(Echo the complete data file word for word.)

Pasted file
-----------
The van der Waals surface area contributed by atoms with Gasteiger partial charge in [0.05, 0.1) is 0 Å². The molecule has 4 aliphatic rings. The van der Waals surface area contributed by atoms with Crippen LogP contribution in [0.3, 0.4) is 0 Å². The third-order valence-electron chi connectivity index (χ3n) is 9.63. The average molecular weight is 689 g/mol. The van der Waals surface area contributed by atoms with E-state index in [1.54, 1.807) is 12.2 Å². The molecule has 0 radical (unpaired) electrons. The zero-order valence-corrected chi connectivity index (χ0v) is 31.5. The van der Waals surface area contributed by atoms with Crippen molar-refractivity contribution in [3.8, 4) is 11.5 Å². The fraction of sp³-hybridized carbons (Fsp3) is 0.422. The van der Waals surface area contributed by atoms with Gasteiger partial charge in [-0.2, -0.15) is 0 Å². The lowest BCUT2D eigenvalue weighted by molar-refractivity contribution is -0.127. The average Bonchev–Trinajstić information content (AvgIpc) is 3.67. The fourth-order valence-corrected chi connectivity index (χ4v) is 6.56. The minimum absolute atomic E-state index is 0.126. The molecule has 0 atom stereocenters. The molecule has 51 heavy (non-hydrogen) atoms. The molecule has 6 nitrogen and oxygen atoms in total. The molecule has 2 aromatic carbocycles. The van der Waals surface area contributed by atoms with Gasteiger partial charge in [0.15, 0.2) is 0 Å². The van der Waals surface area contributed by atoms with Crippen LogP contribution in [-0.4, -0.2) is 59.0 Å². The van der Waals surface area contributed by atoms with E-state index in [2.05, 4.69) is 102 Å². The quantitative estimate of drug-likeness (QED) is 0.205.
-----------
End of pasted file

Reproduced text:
The van der Waals surface area contributed by atoms with Gasteiger partial charge in [0.05, 0.1) is 0 Å². The molecule has 4 aliphatic rings. The van der Waals surface area contributed by atoms with Crippen LogP contribution in [0.3, 0.4) is 0 Å². The third-order valence-electron chi connectivity index (χ3n) is 9.63. The average molecular weight is 689 g/mol. The van der Waals surface area contributed by atoms with E-state index in [1.54, 1.807) is 12.2 Å². The molecule has 0 radical (unpaired) electrons. The zero-order valence-corrected chi connectivity index (χ0v) is 31.5. The van der Waals surface area contributed by atoms with Crippen molar-refractivity contribution in [3.8, 4) is 11.5 Å². The fraction of sp³-hybridized carbons (Fsp3) is 0.422. The van der Waals surface area contributed by atoms with Gasteiger partial charge in [-0.2, -0.15) is 0 Å². The lowest BCUT2D eigenvalue weighted by molar-refractivity contribution is -0.127. The average Bonchev–Trinajstić information content (AvgIpc) is 3.67. The fourth-order valence-corrected chi connectivity index (χ4v) is 6.56. The minimum absolute atomic E-state index is 0.126. The molecule has 0 atom stereocenters. The molecule has 51 heavy (non-hydrogen) atoms. The molecule has 6 nitrogen and oxygen atoms in total. The molecule has 2 aromatic carbocycles. The van der Waals surface area contributed by atoms with Gasteiger partial charge in [0.15, 0.2) is 0 Å². The van der Waals surface area contributed by atoms with Crippen LogP contribution in [-0.4, -0.2) is 59.0 Å². The van der Waals surface area contributed by atoms with E-state index in [2.05, 4.69) is 102 Å². The quantitative estimate of drug-likeness (QED) is 0.205.